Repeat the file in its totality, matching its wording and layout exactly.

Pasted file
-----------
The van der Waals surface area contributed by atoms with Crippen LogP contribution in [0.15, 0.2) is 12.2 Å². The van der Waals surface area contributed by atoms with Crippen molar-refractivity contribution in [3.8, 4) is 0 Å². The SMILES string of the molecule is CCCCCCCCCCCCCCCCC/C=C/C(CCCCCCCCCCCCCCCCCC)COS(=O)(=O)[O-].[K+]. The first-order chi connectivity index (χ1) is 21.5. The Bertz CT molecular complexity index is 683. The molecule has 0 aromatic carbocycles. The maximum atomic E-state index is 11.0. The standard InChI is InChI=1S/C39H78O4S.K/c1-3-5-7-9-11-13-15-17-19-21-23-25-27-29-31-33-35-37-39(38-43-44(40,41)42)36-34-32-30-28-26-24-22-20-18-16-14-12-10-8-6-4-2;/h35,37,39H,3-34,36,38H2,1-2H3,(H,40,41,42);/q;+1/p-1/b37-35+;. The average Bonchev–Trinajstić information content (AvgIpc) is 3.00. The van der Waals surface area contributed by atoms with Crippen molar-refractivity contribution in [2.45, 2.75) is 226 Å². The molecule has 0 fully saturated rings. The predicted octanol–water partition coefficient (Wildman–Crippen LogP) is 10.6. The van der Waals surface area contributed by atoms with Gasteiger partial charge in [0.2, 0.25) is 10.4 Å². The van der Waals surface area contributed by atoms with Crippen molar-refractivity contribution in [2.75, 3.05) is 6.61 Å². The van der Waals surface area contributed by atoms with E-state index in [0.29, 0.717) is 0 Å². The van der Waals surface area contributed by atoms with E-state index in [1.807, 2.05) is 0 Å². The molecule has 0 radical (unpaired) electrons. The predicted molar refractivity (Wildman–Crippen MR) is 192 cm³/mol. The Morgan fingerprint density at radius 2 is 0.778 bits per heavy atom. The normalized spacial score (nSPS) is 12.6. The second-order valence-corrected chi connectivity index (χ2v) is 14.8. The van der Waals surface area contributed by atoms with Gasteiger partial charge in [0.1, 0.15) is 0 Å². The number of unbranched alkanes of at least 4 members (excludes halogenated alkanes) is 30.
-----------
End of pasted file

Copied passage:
The van der Waals surface area contributed by atoms with Crippen LogP contribution in [0.15, 0.2) is 12.2 Å². The van der Waals surface area contributed by atoms with Crippen molar-refractivity contribution in [3.8, 4) is 0 Å². The SMILES string of the molecule is CCCCCCCCCCCCCCCCC/C=C/C(CCCCCCCCCCCCCCCCCC)COS(=O)(=O)[O-].[K+]. The first-order chi connectivity index (χ1) is 21.5. The Bertz CT molecular complexity index is 683. The molecule has 0 aromatic carbocycles. The maximum atomic E-state index is 11.0. The standard InChI is InChI=1S/C39H78O4S.K/c1-3-5-7-9-11-13-15-17-19-21-23-25-27-29-31-33-35-37-39(38-43-44(40,41)42)36-34-32-30-28-26-24-22-20-18-16-14-12-10-8-6-4-2;/h35,37,39H,3-34,36,38H2,1-2H3,(H,40,41,42);/q;+1/p-1/b37-35+;. The average Bonchev–Trinajstić information content (AvgIpc) is 3.00. The van der Waals surface area contributed by atoms with Crippen molar-refractivity contribution in [2.45, 2.75) is 226 Å². The molecule has 0 fully saturated rings. The predicted octanol–water partition coefficient (Wildman–Crippen LogP) is 10.6. The van der Waals surface area contributed by atoms with Gasteiger partial charge in [0.2, 0.25) is 10.4 Å². The van der Waals surface area contributed by atoms with Crippen molar-refractivity contribution in [2.75, 3.05) is 6.61 Å². The van der Waals surface area contributed by atoms with E-state index in [0.29, 0.717) is 0 Å². The van der Waals surface area contributed by atoms with E-state index in [1.807, 2.05) is 0 Å². The molecule has 0 radical (unpaired) electrons. The predicted molar refractivity (Wildman–Crippen MR) is 192 cm³/mol. The Morgan fingerprint density at radius 2 is 0.778 bits per heavy atom. The normalized spacial score (nSPS) is 12.6. The second-order valence-corrected chi connectivity index (χ2v) is 14.8. The van der Waals surface area contributed by atoms with Gasteiger partial charge in [0.1, 0.15) is 0 Å². The number of unbranched alkanes of at least 4 members (excludes halogenated alkanes) is 30.